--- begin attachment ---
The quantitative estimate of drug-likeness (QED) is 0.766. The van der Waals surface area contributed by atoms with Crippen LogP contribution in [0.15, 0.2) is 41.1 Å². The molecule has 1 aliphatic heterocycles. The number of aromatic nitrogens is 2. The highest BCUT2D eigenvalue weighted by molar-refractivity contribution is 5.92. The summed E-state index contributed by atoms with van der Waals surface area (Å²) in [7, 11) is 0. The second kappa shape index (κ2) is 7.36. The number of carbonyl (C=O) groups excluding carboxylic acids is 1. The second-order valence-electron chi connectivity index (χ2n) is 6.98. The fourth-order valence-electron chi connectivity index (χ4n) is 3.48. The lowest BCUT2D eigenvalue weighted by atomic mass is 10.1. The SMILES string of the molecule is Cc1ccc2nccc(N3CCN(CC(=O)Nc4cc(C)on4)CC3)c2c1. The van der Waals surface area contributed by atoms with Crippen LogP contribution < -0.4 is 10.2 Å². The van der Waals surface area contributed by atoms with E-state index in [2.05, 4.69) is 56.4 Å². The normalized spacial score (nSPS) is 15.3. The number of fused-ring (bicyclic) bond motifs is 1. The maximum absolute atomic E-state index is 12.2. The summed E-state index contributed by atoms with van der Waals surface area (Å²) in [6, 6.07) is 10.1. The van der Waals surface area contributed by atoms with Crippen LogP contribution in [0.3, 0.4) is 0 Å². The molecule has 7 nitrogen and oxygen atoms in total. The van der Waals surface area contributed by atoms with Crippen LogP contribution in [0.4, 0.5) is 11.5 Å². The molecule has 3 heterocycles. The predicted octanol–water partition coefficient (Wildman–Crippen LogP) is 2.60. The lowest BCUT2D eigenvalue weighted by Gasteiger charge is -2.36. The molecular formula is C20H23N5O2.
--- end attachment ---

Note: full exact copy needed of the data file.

The quantitative estimate of drug-likeness (QED) is 0.766. The van der Waals surface area contributed by atoms with Crippen LogP contribution in [0.15, 0.2) is 41.1 Å². The molecule has 1 aliphatic heterocycles. The number of aromatic nitrogens is 2. The highest BCUT2D eigenvalue weighted by molar-refractivity contribution is 5.92. The summed E-state index contributed by atoms with van der Waals surface area (Å²) in [7, 11) is 0. The second kappa shape index (κ2) is 7.36. The number of carbonyl (C=O) groups excluding carboxylic acids is 1. The second-order valence-electron chi connectivity index (χ2n) is 6.98. The fourth-order valence-electron chi connectivity index (χ4n) is 3.48. The lowest BCUT2D eigenvalue weighted by atomic mass is 10.1. The SMILES string of the molecule is Cc1ccc2nccc(N3CCN(CC(=O)Nc4cc(C)on4)CC3)c2c1. The van der Waals surface area contributed by atoms with Crippen LogP contribution < -0.4 is 10.2 Å². The van der Waals surface area contributed by atoms with E-state index in [2.05, 4.69) is 56.4 Å². The normalized spacial score (nSPS) is 15.3. The number of fused-ring (bicyclic) bond motifs is 1. The maximum absolute atomic E-state index is 12.2. The summed E-state index contributed by atoms with van der Waals surface area (Å²) in [6, 6.07) is 10.1. The van der Waals surface area contributed by atoms with Crippen LogP contribution in [0.3, 0.4) is 0 Å². The molecule has 7 nitrogen and oxygen atoms in total. The van der Waals surface area contributed by atoms with Crippen LogP contribution in [0.4, 0.5) is 11.5 Å². The molecule has 3 heterocycles. The predicted octanol–water partition coefficient (Wildman–Crippen LogP) is 2.60. The lowest BCUT2D eigenvalue weighted by Gasteiger charge is -2.36. The molecular formula is C20H23N5O2.